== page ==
Burke could lead Americans to medal


Tim Burke's World Cup triumphs have the U.S. biathlon team feeling especially good about the Vancouver Games and America's chances of finally grabbing an Olympic medal in Europe's most popular winter sport.

In a teleconference Tuesday introducing the five-member men's team and the four-member women's squad, Burke's teammates said his emergence as an elite biathlete has boosted their confidence and reduced the pressure they feel for a biathlon breakthrough.

Burke has the yellow bib as the overall World Cup leader heading into the circuit's next stop in Ruhpolding, Germany. He said his successes have made his goal of winning a medal in at least one of his five races in Whistler all the more realistic.

Jeremy Teela, of Heber City, Utah, who will be making his third trip to the Olympics, said Burke's rousing success gives the Americans a newfound swagger and also serves as a pressure valve.

"It feels a lot different going to the stadium knowing that your teammate's wearing the yellow bib. That definitely brings some confidence," Teela said. "If there was any pressure to do well for the U.S. team, someone like Tim there backing me up kind of lets me shoot faster, I can be more aggressive in the shooting and that confidence, it can be a little bit higher when I do that.

"Sometimes when I'm hesitant on the shooting range, it doesn't go as well. So, you know, seeing Tim's results and having a ... five-man team like this definitely helps relieve some of the pressure that one could feel from the [U.S. Biathlon Association] or the USOC or even from yourself."

Burke has long made a medal at Vancouver a top goal.

"I definitely feel it's more of a realistic goal now having three podium finishes so far this year," Burke said. "But this is biathlon, anything can happen. Somebody can win one day and be down in the bottom 50 the next day so I think there are a lot of athletes who have a chance at a podium in Vancouver."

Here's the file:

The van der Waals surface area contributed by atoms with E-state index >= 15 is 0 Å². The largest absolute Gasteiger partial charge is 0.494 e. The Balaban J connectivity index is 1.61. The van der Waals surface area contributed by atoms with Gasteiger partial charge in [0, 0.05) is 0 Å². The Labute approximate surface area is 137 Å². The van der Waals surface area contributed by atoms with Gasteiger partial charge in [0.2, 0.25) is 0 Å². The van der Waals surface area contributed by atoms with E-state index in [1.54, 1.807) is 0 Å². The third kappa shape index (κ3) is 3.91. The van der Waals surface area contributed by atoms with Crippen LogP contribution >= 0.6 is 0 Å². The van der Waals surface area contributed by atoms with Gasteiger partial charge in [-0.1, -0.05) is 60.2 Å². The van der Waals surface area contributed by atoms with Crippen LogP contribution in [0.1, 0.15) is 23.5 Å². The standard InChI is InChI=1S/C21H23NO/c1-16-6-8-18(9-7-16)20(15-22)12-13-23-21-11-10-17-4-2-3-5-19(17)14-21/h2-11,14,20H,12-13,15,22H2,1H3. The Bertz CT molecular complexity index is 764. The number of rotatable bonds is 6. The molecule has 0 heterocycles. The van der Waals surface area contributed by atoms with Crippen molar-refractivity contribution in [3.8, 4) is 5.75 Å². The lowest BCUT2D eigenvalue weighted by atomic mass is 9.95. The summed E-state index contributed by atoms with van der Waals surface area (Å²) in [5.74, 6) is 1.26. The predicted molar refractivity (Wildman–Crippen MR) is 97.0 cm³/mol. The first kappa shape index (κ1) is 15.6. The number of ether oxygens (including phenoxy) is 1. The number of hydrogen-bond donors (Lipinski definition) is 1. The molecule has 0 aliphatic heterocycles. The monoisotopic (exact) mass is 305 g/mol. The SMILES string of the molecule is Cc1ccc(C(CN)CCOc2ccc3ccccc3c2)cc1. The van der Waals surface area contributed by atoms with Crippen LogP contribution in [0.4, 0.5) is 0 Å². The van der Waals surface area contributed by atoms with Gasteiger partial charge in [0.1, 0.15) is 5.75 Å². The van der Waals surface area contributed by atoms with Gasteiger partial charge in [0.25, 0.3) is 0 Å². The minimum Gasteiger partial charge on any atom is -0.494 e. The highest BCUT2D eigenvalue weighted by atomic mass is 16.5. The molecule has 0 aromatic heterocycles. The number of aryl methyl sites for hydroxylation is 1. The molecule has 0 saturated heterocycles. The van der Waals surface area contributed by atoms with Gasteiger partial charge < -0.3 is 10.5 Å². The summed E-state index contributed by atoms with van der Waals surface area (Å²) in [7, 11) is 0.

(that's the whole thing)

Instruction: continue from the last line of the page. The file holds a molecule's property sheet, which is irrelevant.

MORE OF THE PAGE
Indeed, Jay Hakkinen, of Kasilof, Alaska, kicked off the teleconference from Ruhpolding by declaring: "I plan to be the first one" to scale the Olympic biathlon podium for the U.S. Hakkinen is going to his fourth Olympics and is the elder statesmen of the most talented men's team the United States has ever sent to the Games.

He came excruciatingly close to a medal at Cesana, Italy, in 2006 when a split bullet that hit the target but failed to drop cost him the bronze in the 10-kilometer race.

Despite the friendly competition, Hakkinen said Burke's breakthrough season is inspiring.

"Having Tim, it is a huge confidence boost for all of us and it makes us really happy about the relay chances as well," Hakkinen said. "And I also would have to credit Jeremy, as well, with last year getting the [World Cup] podium finish, that was a big breakthrough.

"And Tim, it's unbelievable," Hakkinen added. "The only thing he hasn't done yet is won a race and he's not leaving much for the rest of us to do. ... You put the motivation aside, it's what this program deserves."

Rounding out the men's team are Lowell Bailey, of Lake Placid, N.Y., who also went to Torino, and Wynn Roberts, a 21-year-old from Battle Lake, Minn.

If all goes according to plan, Roberts will be a spectator at Whistler Olympic Park.

"Well, it means a lot to me to be the No. 5 person," he said. "Everyone wants to start in a race, but I would hope that these guys have great races and excellent health and there isn't a need for me."

Max Cobb, executive director of the U.S. Biathlon Association, said the Americans have benefited from increased funding from the USOC, which quadrupled its support to about $1 million per year after Torino, which makes up approximately half of the program's budget.

The women's team, consists of Haley Johnson, of Lake Placid, N.Y.; Sara Studebaker, of Boise, Idaho; Lanny Barnes, of Durango, Colo.; and Laura Spector, of Lennox, Mass.

Barnes is the only one with Olympic experience, having competed four years ago in Italy.